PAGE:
New IL laws bring changes to health care, employment, policing policy

By midnight on New Year’s Eve, Illinoisans will see more than 300 new laws take effect – with changes affecting the state’s health care, public safety and employment sectors.

The Paid Leave for All Workers Act would require most employers to give their workers at least 40 hours of annual paid leave. And the minimum wage will increase from $13 to $14 an hour.

Illinois Legal Aid Online offers online support for some of the state’s underserved residents. Executive Director Teri Ross said she understands many want to know how the new laws affect them.

“We’re taking the law, which is often hard to read and pretty vague, and we’re translating that into a plain language explanation,” Ross said, “and in some cases, into some tools that people can use to assert their rights and understand. their rights.”

Under the new Telehealth Services law, mental health and substance use patients in Illinois will continue to receive telehealth coverage for treatment.

And a patient’s medical care cannot be delayed while a hospital staff member verifies their payment method or insurance status.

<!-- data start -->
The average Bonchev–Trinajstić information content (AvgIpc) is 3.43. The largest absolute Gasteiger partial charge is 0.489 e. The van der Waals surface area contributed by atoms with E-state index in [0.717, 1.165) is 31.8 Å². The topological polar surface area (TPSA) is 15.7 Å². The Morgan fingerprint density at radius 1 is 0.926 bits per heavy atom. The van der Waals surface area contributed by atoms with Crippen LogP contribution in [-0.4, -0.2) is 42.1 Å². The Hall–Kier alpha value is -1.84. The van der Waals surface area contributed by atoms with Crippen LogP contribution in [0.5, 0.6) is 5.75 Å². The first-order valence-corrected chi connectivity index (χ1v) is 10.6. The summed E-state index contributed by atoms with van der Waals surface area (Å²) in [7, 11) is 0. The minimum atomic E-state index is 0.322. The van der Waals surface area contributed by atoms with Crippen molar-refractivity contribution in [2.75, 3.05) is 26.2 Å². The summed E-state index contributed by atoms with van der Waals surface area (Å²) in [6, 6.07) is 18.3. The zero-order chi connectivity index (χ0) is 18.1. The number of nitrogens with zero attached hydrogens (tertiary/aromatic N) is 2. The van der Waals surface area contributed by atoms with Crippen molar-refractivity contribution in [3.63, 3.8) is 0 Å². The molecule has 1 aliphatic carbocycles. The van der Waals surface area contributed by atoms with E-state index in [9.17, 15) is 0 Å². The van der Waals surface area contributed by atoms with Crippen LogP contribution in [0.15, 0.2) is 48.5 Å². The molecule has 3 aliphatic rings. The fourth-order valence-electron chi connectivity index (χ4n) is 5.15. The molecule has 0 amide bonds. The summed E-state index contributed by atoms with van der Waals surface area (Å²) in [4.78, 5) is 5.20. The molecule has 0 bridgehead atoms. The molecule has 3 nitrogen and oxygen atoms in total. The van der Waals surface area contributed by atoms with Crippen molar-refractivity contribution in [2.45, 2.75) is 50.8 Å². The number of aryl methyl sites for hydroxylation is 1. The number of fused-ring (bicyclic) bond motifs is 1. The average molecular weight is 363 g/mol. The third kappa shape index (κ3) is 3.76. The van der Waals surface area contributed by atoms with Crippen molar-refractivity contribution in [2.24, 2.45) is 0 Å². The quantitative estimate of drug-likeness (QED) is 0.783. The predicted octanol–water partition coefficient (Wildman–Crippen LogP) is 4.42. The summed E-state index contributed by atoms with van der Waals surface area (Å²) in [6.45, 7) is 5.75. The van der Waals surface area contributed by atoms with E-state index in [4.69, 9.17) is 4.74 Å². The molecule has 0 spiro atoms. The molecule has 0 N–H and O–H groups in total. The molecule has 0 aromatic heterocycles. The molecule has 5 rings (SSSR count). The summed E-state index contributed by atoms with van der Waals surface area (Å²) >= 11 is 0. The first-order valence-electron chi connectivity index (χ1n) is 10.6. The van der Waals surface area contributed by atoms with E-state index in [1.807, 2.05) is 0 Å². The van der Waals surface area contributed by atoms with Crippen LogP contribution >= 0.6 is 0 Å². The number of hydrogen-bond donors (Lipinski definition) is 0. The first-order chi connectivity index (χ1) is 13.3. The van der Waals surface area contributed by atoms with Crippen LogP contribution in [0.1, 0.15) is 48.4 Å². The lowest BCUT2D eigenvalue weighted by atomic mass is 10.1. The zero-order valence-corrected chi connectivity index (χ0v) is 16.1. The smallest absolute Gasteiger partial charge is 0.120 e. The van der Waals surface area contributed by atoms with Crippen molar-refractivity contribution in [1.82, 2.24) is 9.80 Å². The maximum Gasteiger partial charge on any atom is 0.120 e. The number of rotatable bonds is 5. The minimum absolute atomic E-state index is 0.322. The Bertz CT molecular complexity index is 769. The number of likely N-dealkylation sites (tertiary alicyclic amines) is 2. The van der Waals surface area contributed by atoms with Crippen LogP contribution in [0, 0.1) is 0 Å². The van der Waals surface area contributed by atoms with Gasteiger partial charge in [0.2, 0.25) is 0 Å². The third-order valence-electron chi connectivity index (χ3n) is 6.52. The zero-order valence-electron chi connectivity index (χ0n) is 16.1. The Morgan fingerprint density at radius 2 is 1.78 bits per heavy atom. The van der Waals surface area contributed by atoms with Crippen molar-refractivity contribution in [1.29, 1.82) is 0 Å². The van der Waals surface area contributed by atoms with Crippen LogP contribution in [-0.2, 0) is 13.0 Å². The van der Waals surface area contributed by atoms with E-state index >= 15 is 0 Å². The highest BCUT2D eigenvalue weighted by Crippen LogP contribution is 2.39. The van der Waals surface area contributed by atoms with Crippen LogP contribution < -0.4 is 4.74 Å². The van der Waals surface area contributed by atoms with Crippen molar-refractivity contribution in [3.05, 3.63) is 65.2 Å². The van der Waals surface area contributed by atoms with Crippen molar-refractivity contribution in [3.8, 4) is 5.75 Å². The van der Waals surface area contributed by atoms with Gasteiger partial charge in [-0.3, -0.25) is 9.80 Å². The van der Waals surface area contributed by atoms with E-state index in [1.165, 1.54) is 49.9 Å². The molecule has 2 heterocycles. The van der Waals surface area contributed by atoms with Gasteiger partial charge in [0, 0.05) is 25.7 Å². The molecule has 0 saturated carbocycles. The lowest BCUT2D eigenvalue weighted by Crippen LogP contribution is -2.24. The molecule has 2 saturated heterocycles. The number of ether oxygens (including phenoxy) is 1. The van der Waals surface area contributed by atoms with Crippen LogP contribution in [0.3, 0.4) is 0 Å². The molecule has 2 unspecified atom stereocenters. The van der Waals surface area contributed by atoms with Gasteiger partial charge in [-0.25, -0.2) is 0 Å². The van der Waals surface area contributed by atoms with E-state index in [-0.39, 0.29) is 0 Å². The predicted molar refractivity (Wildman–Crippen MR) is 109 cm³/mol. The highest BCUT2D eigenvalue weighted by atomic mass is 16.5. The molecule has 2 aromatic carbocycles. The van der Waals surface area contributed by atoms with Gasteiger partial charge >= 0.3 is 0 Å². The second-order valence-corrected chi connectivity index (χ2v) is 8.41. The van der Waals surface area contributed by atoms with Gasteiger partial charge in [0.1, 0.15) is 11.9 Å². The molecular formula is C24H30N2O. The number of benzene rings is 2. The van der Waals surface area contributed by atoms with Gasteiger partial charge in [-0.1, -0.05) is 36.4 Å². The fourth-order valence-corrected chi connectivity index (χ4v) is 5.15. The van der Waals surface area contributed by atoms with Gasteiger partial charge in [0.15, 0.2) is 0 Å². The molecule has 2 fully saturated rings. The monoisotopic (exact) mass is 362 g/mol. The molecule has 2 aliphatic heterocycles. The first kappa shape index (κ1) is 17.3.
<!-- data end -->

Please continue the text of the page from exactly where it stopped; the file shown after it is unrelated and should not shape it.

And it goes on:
Ross said hospitals will also be required to screen uninsured or underinsured patients for public financial assistance eligibility before sending their bill to collections.

Another new law on the books has raised concerns about immigrants applying for public safety jobs.

It allows someone who is not a citizen – but is legally authorized to work in the US – to apply to become an Illinois police officer.

Ross said the low numbers in the police force were due to veteran officers retiring and a lack of new applicants – and claimed policing as a whole needed to change.

“One of the problems we have, in our society in general,” Ross said, “is that law enforcement is focused on communities of color, and often not made up of people of color.”

Applicants who are not citizens and hold a green card that allows them to live and work in the US must be authorized under federal law to obtain, carry, purchase or otherwise possess a firearm.

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